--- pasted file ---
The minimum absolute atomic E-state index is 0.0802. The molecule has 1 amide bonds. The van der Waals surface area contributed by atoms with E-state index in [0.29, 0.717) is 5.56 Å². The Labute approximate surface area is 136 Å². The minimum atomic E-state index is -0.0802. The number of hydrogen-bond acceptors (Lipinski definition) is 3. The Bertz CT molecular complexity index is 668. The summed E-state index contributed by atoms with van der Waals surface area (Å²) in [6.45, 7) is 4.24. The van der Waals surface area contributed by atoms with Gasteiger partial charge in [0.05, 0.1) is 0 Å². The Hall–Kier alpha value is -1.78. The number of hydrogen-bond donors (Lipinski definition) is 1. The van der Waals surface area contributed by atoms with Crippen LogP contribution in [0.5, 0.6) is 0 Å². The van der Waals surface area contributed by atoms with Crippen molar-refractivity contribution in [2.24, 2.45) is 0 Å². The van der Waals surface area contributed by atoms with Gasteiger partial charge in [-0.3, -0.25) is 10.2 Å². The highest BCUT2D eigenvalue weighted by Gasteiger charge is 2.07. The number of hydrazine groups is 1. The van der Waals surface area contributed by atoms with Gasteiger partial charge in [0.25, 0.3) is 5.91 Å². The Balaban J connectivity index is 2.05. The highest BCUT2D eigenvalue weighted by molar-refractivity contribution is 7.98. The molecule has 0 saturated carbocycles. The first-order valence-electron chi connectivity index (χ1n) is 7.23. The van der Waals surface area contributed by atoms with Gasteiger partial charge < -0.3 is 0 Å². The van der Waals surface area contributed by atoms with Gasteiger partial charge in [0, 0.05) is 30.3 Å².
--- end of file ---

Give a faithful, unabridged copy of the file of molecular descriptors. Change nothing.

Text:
The minimum absolute atomic E-state index is 0.0802. The molecule has 1 amide bonds. The van der Waals surface area contributed by atoms with E-state index in [0.29, 0.717) is 5.56 Å². The Labute approximate surface area is 136 Å². The minimum atomic E-state index is -0.0802. The number of hydrogen-bond acceptors (Lipinski definition) is 3. The Bertz CT molecular complexity index is 668. The summed E-state index contributed by atoms with van der Waals surface area (Å²) in [6.45, 7) is 4.24. The van der Waals surface area contributed by atoms with Gasteiger partial charge in [0.05, 0.1) is 0 Å². The Hall–Kier alpha value is -1.78. The number of hydrogen-bond donors (Lipinski definition) is 1. The van der Waals surface area contributed by atoms with Crippen LogP contribution in [0.5, 0.6) is 0 Å². The van der Waals surface area contributed by atoms with Crippen molar-refractivity contribution in [2.24, 2.45) is 0 Å². The van der Waals surface area contributed by atoms with Gasteiger partial charge in [-0.3, -0.25) is 10.2 Å². The highest BCUT2D eigenvalue weighted by Gasteiger charge is 2.07. The number of hydrazine groups is 1. The van der Waals surface area contributed by atoms with Gasteiger partial charge in [0.25, 0.3) is 5.91 Å². The Balaban J connectivity index is 2.05. The highest BCUT2D eigenvalue weighted by molar-refractivity contribution is 7.98. The molecule has 0 saturated carbocycles. The first-order valence-electron chi connectivity index (χ1n) is 7.23. The van der Waals surface area contributed by atoms with Gasteiger partial charge < -0.3 is 0 Å². The van der Waals surface area contributed by atoms with Gasteiger partial charge in [0, 0.05) is 30.3 Å².